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Virtual Reality at Regional Scale: Exploring Terrestrial Bodies in Immersive 3D Environments
  • Adriano Tullo,
  • Francesca Mancini,
  • Gian Ori
Adriano Tullo
International Research School of Planetary Sciences

Corresponding Author:[email protected]

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Francesca Mancini
Laboratoire de Géologie de Lyon : Terre, Planètes et Environnement,International Research School of Planetary Sciences,Università degli Studi G. d'Annunzio Chieti - Pescara
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Gian Ori
Ibn Battuta Centre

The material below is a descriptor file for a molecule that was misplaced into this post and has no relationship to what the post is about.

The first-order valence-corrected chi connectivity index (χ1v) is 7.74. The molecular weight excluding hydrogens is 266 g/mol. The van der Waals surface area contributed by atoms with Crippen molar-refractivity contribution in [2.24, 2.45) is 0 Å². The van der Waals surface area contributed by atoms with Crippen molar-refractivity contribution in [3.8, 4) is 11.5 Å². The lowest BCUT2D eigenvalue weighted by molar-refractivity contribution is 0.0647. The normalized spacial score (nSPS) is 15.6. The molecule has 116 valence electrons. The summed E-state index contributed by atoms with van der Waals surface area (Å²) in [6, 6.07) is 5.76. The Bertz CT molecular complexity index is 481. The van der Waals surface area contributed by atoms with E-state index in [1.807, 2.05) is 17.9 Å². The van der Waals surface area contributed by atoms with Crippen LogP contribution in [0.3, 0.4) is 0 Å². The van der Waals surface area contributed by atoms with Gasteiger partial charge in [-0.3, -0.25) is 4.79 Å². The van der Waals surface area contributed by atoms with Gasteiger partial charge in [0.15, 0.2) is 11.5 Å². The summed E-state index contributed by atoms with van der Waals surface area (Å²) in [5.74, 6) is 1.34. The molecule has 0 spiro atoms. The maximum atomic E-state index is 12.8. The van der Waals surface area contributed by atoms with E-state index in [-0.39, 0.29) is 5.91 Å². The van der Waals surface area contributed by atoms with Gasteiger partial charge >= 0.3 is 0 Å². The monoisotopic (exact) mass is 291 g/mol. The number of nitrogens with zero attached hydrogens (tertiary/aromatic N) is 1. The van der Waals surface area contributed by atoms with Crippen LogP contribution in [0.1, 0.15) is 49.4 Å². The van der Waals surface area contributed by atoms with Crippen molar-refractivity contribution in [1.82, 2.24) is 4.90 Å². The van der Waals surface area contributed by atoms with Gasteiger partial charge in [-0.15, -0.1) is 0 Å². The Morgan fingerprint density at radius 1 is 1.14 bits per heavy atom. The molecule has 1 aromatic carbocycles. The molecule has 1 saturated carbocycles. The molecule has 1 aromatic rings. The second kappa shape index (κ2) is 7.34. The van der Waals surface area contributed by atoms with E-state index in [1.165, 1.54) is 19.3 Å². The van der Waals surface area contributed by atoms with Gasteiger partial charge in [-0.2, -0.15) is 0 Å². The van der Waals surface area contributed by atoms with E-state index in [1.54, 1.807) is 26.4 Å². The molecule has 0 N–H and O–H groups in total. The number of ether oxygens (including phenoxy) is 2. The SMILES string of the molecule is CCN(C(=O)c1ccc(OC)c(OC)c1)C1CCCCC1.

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Virtual reality (VR) is an important tool for several applications in science, industry, and education. Previous studies have already shown how the use of VR at full scale is an effective tool for outcrops characterization even at centimetre scale [1]. We aim to extend the use of this approach in various fields of planetary exploration, from outcrop to regional scale. This regional approach may provide an effective support for the planning and management of future missions, but also for geological and geomorphological studies and mapping. Among the most obvious advantages of the use of virtual reality are the lack of optical deformations and approximate dimensions of the two-dimensional display (such as display, projections and printed cartography) and the opportunity to layer various levels of information through a new concept of superposition. The VR environment is derived from several multi-scale elements: medium to high-resolution elevation data, photogrammetric 3D models, orthophotos, multispectral data, thematic maps and vector data transformed into three-dimensional digital representations placed in the study context. The first tests are based on stereogrammetry (using USGS ISIS [2] and NASA ASP [3]) of the lunar LRO (LROC-NAC) [4] and Martian MRO (CTX and HiRISE) [5] and MEX (HRSC) [6] missions and on data and cartography realized through external open-source GIS tools (GDAL libraries, QGIS, GRASS) and virtual tools developed to be used within the VR environment. In our tests, for example, the Rock Abundance analysis results have been shown not only as thematic maps but also as digital representations of floating boulders on the surface. This has been achieved by placing major rock elements (>1m) in the position detected from satellite imagery and smaller elements, estimated from size-frequency distributions studies, with a preliminary semi-random distribution. References [1] Mouélic S. L. et al. (2019), Geophys. Res. Abstr, Vol. 21. [2] Becker K. J. et al. (2013), LPSC, Vol. 44. [3] Moratto Z. M. et al. (2010), LPSC, No. 1533, p. 2364. [4] Robinson M. S. et al. (2010), Space Sci. Rev., 150: 81-124. [5] McEwen A. S. et al. (2007), J. Geophys. Res. Planets, 112.E5 [6] Neukum G. & Jaumann R. (2004). Mars Express: The Scientific Payload, Vol. 1240, pp. 17-35.